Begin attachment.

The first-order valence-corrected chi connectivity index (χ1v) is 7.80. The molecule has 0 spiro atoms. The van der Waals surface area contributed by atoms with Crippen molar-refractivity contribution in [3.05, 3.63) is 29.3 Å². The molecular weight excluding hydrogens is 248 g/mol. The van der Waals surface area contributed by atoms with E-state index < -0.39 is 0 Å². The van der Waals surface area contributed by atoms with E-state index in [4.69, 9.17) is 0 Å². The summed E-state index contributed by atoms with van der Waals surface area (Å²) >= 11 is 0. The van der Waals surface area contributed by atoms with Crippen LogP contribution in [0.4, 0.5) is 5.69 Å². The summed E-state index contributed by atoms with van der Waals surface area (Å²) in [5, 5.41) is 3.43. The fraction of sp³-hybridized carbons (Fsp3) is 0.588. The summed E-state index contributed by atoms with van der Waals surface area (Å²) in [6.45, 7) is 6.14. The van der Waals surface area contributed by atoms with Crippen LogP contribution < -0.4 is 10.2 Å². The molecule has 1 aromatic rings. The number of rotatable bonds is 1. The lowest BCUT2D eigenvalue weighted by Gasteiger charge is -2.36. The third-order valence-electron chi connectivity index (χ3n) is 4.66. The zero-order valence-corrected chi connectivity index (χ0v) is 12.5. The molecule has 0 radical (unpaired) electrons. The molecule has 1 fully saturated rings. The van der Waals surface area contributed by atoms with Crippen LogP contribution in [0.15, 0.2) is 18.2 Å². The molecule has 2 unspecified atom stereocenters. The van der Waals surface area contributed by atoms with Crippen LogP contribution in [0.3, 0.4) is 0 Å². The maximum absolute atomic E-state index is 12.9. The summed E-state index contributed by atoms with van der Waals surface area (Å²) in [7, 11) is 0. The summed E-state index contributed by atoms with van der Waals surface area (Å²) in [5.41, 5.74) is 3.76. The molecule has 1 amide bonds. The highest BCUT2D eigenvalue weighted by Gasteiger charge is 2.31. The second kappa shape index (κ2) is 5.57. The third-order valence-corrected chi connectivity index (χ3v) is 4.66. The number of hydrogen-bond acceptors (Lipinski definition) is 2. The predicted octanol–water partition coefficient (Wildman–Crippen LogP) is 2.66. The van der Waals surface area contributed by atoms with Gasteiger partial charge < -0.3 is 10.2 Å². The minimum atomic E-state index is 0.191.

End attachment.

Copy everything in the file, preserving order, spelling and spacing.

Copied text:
The first-order valence-corrected chi connectivity index (χ1v) is 7.80. The molecule has 0 spiro atoms. The van der Waals surface area contributed by atoms with Crippen molar-refractivity contribution in [3.05, 3.63) is 29.3 Å². The molecular weight excluding hydrogens is 248 g/mol. The van der Waals surface area contributed by atoms with E-state index < -0.39 is 0 Å². The van der Waals surface area contributed by atoms with E-state index in [4.69, 9.17) is 0 Å². The summed E-state index contributed by atoms with van der Waals surface area (Å²) >= 11 is 0. The van der Waals surface area contributed by atoms with Crippen LogP contribution in [0.4, 0.5) is 5.69 Å². The summed E-state index contributed by atoms with van der Waals surface area (Å²) in [5, 5.41) is 3.43. The fraction of sp³-hybridized carbons (Fsp3) is 0.588. The summed E-state index contributed by atoms with van der Waals surface area (Å²) in [6.45, 7) is 6.14. The van der Waals surface area contributed by atoms with Crippen LogP contribution < -0.4 is 10.2 Å². The molecule has 1 aromatic rings. The number of rotatable bonds is 1. The lowest BCUT2D eigenvalue weighted by Gasteiger charge is -2.36. The third-order valence-electron chi connectivity index (χ3n) is 4.66. The zero-order valence-corrected chi connectivity index (χ0v) is 12.5. The molecule has 0 radical (unpaired) electrons. The molecule has 1 fully saturated rings. The van der Waals surface area contributed by atoms with Crippen LogP contribution in [0.15, 0.2) is 18.2 Å². The molecule has 2 unspecified atom stereocenters. The van der Waals surface area contributed by atoms with Crippen LogP contribution in [0.3, 0.4) is 0 Å². The maximum absolute atomic E-state index is 12.9. The summed E-state index contributed by atoms with van der Waals surface area (Å²) in [7, 11) is 0. The summed E-state index contributed by atoms with van der Waals surface area (Å²) in [5.41, 5.74) is 3.76. The molecule has 1 amide bonds. The highest BCUT2D eigenvalue weighted by Gasteiger charge is 2.31. The second kappa shape index (κ2) is 5.57. The third-order valence-corrected chi connectivity index (χ3v) is 4.66. The number of hydrogen-bond acceptors (Lipinski definition) is 2. The predicted octanol–water partition coefficient (Wildman–Crippen LogP) is 2.66. The van der Waals surface area contributed by atoms with Gasteiger partial charge < -0.3 is 10.2 Å². The minimum atomic E-state index is 0.191.